Jewish life in the United States has always existed between multiple dualities: the same country that provided many Jewish Americans with freedom and economic success also has the largest Protestant population in the world. While religious freedom is enshrined in the Constitution, cultural and societal elements reflect the reality of this Christian majority. Coming To Terms with America: Essays on Jewish History, Religion, and Culture by Jonathan D. Sarna attempts to understand the reality of Jewish life in the early United States through a series of essays concerning history, religion, and culture.
In Chapter 3, Sarna discusses the histories of “Jewish Prayers for the United States Government.” I appreciated the breakdown of not just what prayers were said, but the justifications given by congregation leaders as to why they were being said and how that changed over time. These prayers changed as the conditions and environment around these Jewish congregations changed. As Jewish Americans became more assimilated into American society, the prayers for the United States government adopted the congregants’ optimism and belief in America as well.
Jewish contributions to early life in the United States are also touched upon in Chapter 6, “Subversive Jews and Early American Culture”. In this chapter, the lives and works of famous Jewish artists, scientists, critics, and more are discussed. Despite making up less than one tenth of one percent of Americans in 1840, countless Jewish Americans contributed enormously to the cultural fabric of the early United States. By providing a select few biographies, the book gives us a glimpse of the successes and tribulations of the Jewish community as a whole at their time.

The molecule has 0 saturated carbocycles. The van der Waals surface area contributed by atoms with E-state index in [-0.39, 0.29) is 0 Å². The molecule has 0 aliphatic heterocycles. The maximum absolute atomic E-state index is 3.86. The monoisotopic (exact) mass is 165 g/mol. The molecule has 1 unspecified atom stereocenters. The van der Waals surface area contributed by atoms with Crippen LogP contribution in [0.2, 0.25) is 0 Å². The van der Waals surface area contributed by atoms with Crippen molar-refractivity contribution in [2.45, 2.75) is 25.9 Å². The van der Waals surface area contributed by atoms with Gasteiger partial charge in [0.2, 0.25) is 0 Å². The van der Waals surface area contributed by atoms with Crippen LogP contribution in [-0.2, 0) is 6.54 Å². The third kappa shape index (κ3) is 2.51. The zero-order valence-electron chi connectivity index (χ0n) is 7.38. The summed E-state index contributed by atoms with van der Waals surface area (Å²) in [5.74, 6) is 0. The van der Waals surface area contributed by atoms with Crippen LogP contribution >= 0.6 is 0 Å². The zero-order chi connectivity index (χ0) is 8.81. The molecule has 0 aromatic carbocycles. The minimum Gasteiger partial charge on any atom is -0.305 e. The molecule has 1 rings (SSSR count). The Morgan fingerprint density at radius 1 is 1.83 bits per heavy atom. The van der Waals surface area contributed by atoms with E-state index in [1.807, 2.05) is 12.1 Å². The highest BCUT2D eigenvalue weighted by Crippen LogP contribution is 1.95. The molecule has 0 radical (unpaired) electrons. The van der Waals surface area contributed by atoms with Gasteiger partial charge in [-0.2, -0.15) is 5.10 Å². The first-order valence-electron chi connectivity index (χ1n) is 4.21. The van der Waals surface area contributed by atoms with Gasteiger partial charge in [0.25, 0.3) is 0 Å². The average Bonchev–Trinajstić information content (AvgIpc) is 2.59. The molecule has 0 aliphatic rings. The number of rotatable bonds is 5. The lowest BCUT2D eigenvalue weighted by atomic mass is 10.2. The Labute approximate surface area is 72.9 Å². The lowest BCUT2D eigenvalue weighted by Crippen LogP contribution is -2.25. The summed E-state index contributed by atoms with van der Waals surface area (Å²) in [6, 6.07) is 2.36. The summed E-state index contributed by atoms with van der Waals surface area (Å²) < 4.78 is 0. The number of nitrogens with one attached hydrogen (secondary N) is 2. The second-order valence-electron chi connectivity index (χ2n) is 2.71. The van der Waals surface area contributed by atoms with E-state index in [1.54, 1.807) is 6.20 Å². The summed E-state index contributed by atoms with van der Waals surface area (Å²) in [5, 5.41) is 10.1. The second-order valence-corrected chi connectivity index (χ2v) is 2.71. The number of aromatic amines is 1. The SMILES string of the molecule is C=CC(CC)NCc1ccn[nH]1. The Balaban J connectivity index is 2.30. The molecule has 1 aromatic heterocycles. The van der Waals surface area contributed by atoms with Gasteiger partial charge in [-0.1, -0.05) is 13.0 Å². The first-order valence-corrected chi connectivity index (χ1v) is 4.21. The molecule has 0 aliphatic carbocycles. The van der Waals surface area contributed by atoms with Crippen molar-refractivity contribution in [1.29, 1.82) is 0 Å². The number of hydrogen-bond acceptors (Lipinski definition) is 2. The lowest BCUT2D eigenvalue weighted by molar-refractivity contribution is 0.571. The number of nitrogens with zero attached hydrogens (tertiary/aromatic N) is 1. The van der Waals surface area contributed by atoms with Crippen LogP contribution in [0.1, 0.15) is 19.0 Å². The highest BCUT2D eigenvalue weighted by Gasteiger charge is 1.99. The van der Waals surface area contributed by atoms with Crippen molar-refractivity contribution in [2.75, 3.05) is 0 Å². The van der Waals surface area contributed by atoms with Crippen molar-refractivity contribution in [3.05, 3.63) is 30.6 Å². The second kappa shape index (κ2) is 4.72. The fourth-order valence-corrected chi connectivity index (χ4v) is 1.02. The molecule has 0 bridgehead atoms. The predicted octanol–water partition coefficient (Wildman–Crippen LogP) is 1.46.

The most interesting chapter to me was Chapter 10: “The American Jewish Response to Nineteenth Century Christian Missions”. At first, the Jewish position was to ignore them, as the community expected well-educated Jews to reject their conversion offers. However, it soon became apparent that this was not enough and that caused the Jewish community to adjust its response based on where and how the missionaries were finding success. This directly led to many Jewish charity institutions being created in order to counter the threat of missionaries using charity as a tool to preach.
Overall, Coming To Terms with America provides a fascinating window into viewing early Jewish American life. The larger themes discussed in each essay tie neatly in with each other and the extensive source list provides plenty of additional material for those interested in delving deeper into the subject.
Coming to Terms with America: Essays on Jewish History, Religion, and Culture by Jonathan D. Sarna is published by the Jewish Publications Society and is available from several local bookstores (Kramer’s, Loyalty Bookstores, Politics and Prose, Reiters).
About the Author: Brett Boren is a Conservative Jewish guy who loves his mother’s challah, but could do without her latkes. Originally from Miami, he appreciates arroz con pollo as much as double-chocolate babka, though preferably not together. When he’s not experimenting in the kitchen, he can be found with his cat, Youpi, or sampling shawarma at Max’s.
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